PUBH5034 Public Health Capstone
PUBH5034 and 5035: Guidelines for conducting Public Health Capstone literature search and review
The purpose of the Public Health Capstone literature review is to demonstrate that you have reviewed, and have a good understanding of, the current research, or main published work, concerning a particular topic within your chosen project. The findings of your literature review should provide a rationale and justification for your Capstone project.
The Public Health Capstone literature review will involve a search of the published literature but draws on the principles of systematic review and rapid review methodology to identify relevant and accessible evidence within a limited time frame. It is important to note that the overall scope of each literature review may vary across projects. This document provides general guidelines in conducting a focussed literature review for Capstone purposes, and these should be adjusted based on the nature of your final Capstone deliverable.
Keep in mind that this is not a full literature review – you do not have sufficient time allocated to this task in this unit to do that. However, a well-designed literature search strategy will help you retrieve the relevant literature effectively and in a time-efficient manner. The primary aim of the literature review is to identify the key published work (which may be systematic reviews or individual primary studies) relevant to your study question, to summarise the work, to identify the main strengths and weaknesses of the work, and to consider the implications this has for further work in the area. This provides the basis for your (research) question that you will address in your Capstone deliverable. PUBH5034 Public Health Capstone
The table below sets out some general steps that might help guide your literature search and review thinking and discussions with your topic leader. These are suggestions only and whether you start at Step 1 or at later Steps will depend on the nature of your topic and what you discuss with your topic leader.
|1||Articulate the context for the review||This step will be guided by your topic leader. Its purpose is to ensure that you and your topic leader have a consistent understanding of the context in which your review will be conducted, with respect to your topic project. For example, this could be about stating the nature and extent of the problem being investigated.|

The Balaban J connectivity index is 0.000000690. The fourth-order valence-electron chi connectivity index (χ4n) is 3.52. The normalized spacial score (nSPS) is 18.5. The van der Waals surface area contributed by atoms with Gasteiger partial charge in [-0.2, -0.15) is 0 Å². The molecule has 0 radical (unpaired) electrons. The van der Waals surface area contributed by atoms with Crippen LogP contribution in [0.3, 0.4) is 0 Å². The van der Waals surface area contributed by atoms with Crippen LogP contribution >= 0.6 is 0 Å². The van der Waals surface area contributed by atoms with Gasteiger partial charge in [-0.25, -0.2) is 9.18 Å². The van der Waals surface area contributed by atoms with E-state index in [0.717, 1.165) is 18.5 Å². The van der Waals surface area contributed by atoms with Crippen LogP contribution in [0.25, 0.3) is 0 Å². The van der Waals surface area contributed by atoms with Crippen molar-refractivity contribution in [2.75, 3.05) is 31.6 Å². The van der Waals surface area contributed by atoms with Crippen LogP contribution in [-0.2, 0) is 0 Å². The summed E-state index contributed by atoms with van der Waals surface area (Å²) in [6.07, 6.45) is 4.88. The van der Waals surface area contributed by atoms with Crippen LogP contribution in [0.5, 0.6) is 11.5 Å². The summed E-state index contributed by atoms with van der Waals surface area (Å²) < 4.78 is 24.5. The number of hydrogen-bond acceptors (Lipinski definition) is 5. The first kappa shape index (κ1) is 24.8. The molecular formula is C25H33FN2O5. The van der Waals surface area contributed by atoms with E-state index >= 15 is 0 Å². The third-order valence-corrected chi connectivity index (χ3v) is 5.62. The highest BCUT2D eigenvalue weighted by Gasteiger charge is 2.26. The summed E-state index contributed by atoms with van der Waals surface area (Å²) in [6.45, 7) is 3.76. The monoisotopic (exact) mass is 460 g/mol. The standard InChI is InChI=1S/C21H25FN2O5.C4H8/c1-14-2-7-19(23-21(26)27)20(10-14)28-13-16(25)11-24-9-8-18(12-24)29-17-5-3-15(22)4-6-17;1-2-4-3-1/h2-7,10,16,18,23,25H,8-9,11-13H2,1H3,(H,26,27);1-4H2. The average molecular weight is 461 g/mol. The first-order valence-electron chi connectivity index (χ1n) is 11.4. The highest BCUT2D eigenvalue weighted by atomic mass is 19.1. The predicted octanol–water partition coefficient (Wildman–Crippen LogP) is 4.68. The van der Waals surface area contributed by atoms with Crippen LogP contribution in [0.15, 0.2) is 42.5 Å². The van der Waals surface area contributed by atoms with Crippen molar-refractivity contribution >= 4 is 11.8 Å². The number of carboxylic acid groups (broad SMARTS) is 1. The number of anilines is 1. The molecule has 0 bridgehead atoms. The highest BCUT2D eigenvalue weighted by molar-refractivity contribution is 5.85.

|2||Develop and refine review question||Your literature review should be guided by a research question/s. State the primary question of your review; frame the question as specifically as possible. Does the literature review question logically follow the statement of the problem? Being precise with the review question will provide the framework for your search strategy, including search terms to be considered. This may be an iterative process, where the review question may need some editing and refining based on preliminary search results.|
|3||Decide on scope of the review||This is whether your review should focus on the published existing systematic reviews (review of systematic reviews) or primary studies (in the absence of systematic reviews), and or whether it will be complemented by the grey literature.|
|4||Conduct literature search and document search methodology||Outline search terms and databases used; search period; language; geographical location. Where relevant, set the boundaries of data extraction by identifying the population, intervention types, comparator and outcomes of interest (PICO) or similar framework for qualitative studies. Refer to the literature search documents prepared for this Capstone unit of study. As you proceed through the search, keep a record of your search methodology for reporting purposes.|
|5||Screen and select studies||Select systematic reviews with respect to your review question and agreed scope of the review; or focus on primary studies if there are no or only one or two systematic reviews.|
|6||Review the literature||Critically evaluate and summarise the quality of the included systematic reviews or primary studies in relation to the review question. This step involves a narrative synthesis to give readers a sense of the current state of evidence, quality/quantity of the evidence, and direction of existing evidence.|
Guidelines on present findings of your literature review
|Background [200 words]: context of the review, statement of the problem, where relevant current state of knowledge and its limitation (‘gap’) and how the rapid review will fill these knowledge gaps.
Methods section [250 words]: for example, search strategy; database sources; eligibility criteria; screening/extraction methods; study types included; outcomes included.
Main review findings and conclusions or key messages, if relevant [700 words]: synthesis and analysis of the relevant work; key findings; methodological limitations/strengths of work; implications for research and/or policy/practice.
Limitations of review [200 words]: are there biases or other methodological issues as a result of the review methods employed? (This section is more a critical reflection of your literature search/review methods, rather than a critique of the research methods).
Justification (if applicable) [150 words]: justification for your proposed project (Capstone Deliverable) in relation to key review findings and messages.
Reference list: references covered in the review – 1-2 pages maximum. A note on page limits: these are guides but intended as upper limits, and assume an 11 pt font size with lines single spaced.